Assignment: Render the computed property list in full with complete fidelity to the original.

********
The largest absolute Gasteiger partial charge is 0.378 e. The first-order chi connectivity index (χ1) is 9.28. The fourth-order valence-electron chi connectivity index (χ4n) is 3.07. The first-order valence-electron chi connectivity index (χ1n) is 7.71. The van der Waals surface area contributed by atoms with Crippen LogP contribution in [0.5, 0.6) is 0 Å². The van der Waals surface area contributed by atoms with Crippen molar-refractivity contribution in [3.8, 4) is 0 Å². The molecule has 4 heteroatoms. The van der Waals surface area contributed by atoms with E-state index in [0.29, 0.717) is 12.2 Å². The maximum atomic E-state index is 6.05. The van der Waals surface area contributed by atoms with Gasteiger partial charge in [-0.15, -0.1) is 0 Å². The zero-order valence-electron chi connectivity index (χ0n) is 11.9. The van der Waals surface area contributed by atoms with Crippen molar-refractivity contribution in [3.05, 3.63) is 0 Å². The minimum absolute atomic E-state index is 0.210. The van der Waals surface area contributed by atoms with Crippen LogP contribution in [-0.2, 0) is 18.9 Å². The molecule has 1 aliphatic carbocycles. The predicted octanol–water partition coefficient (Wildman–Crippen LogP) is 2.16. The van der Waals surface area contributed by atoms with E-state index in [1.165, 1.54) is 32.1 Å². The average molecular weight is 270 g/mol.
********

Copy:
The largest absolute Gasteiger partial charge is 0.378 e. The first-order chi connectivity index (χ1) is 9.28. The fourth-order valence-electron chi connectivity index (χ4n) is 3.07. The first-order valence-electron chi connectivity index (χ1n) is 7.71. The van der Waals surface area contributed by atoms with Crippen LogP contribution in [0.5, 0.6) is 0 Å². The van der Waals surface area contributed by atoms with Crippen molar-refractivity contribution in [3.8, 4) is 0 Å². The molecule has 4 heteroatoms. The van der Waals surface area contributed by atoms with E-state index in [0.29, 0.717) is 12.2 Å². The maximum atomic E-state index is 6.05. The van der Waals surface area contributed by atoms with Gasteiger partial charge in [-0.15, -0.1) is 0 Å². The zero-order valence-electron chi connectivity index (χ0n) is 11.9. The van der Waals surface area contributed by atoms with Crippen molar-refractivity contribution in [3.05, 3.63) is 0 Å². The minimum absolute atomic E-state index is 0.210. The van der Waals surface area contributed by atoms with Crippen LogP contribution in [-0.2, 0) is 18.9 Å². The molecule has 1 aliphatic carbocycles. The predicted octanol–water partition coefficient (Wildman–Crippen LogP) is 2.16. The van der Waals surface area contributed by atoms with E-state index in [1.165, 1.54) is 32.1 Å². The average molecular weight is 270 g/mol.